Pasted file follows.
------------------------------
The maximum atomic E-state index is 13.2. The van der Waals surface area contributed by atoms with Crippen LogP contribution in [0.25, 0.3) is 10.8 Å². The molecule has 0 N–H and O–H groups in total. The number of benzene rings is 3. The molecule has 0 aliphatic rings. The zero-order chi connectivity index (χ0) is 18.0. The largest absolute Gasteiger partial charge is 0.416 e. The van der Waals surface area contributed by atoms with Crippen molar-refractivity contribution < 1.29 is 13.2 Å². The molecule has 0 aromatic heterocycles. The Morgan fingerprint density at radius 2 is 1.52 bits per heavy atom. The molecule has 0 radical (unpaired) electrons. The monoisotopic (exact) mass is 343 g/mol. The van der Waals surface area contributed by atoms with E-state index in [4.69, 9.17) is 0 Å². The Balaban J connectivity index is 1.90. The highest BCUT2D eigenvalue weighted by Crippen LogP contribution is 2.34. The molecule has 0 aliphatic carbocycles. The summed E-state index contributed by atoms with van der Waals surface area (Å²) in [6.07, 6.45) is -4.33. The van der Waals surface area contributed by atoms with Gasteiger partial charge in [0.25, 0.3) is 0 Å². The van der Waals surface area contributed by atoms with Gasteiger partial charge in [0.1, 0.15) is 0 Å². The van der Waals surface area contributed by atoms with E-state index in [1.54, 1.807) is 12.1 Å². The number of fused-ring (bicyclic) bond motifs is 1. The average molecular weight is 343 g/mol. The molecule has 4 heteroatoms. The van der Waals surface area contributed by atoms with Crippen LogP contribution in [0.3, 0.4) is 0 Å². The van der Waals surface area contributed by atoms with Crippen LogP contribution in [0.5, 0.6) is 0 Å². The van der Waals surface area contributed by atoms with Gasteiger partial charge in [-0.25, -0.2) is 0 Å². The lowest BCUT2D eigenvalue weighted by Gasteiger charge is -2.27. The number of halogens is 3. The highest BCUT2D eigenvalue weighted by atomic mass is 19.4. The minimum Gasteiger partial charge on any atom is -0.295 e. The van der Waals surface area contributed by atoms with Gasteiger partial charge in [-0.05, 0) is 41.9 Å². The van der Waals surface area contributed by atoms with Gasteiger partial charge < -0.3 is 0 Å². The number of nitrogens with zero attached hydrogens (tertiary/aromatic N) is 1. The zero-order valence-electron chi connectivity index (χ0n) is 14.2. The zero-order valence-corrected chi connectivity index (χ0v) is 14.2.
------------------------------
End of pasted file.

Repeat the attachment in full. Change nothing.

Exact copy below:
The maximum atomic E-state index is 13.2. The van der Waals surface area contributed by atoms with Crippen LogP contribution in [0.25, 0.3) is 10.8 Å². The molecule has 0 N–H and O–H groups in total. The number of benzene rings is 3. The molecule has 0 aliphatic rings. The zero-order chi connectivity index (χ0) is 18.0. The largest absolute Gasteiger partial charge is 0.416 e. The van der Waals surface area contributed by atoms with Crippen molar-refractivity contribution < 1.29 is 13.2 Å². The molecule has 0 aromatic heterocycles. The Morgan fingerprint density at radius 2 is 1.52 bits per heavy atom. The molecule has 0 radical (unpaired) electrons. The monoisotopic (exact) mass is 343 g/mol. The van der Waals surface area contributed by atoms with E-state index in [4.69, 9.17) is 0 Å². The Balaban J connectivity index is 1.90. The highest BCUT2D eigenvalue weighted by Crippen LogP contribution is 2.34. The molecule has 0 aliphatic carbocycles. The summed E-state index contributed by atoms with van der Waals surface area (Å²) in [6.07, 6.45) is -4.33. The van der Waals surface area contributed by atoms with Gasteiger partial charge in [0.25, 0.3) is 0 Å². The van der Waals surface area contributed by atoms with Gasteiger partial charge in [0.1, 0.15) is 0 Å². The van der Waals surface area contributed by atoms with E-state index in [1.54, 1.807) is 12.1 Å². The number of fused-ring (bicyclic) bond motifs is 1. The average molecular weight is 343 g/mol. The molecule has 4 heteroatoms. The van der Waals surface area contributed by atoms with Crippen LogP contribution in [0.3, 0.4) is 0 Å². The van der Waals surface area contributed by atoms with Crippen LogP contribution in [0.5, 0.6) is 0 Å². The van der Waals surface area contributed by atoms with Gasteiger partial charge in [-0.25, -0.2) is 0 Å². The lowest BCUT2D eigenvalue weighted by Gasteiger charge is -2.27. The number of halogens is 3. The highest BCUT2D eigenvalue weighted by atomic mass is 19.4. The minimum Gasteiger partial charge on any atom is -0.295 e. The van der Waals surface area contributed by atoms with Gasteiger partial charge in [-0.05, 0) is 41.9 Å². The van der Waals surface area contributed by atoms with Gasteiger partial charge < -0.3 is 0 Å². The number of nitrogens with zero attached hydrogens (tertiary/aromatic N) is 1. The zero-order valence-electron chi connectivity index (χ0n) is 14.2. The zero-order valence-corrected chi connectivity index (χ0v) is 14.2.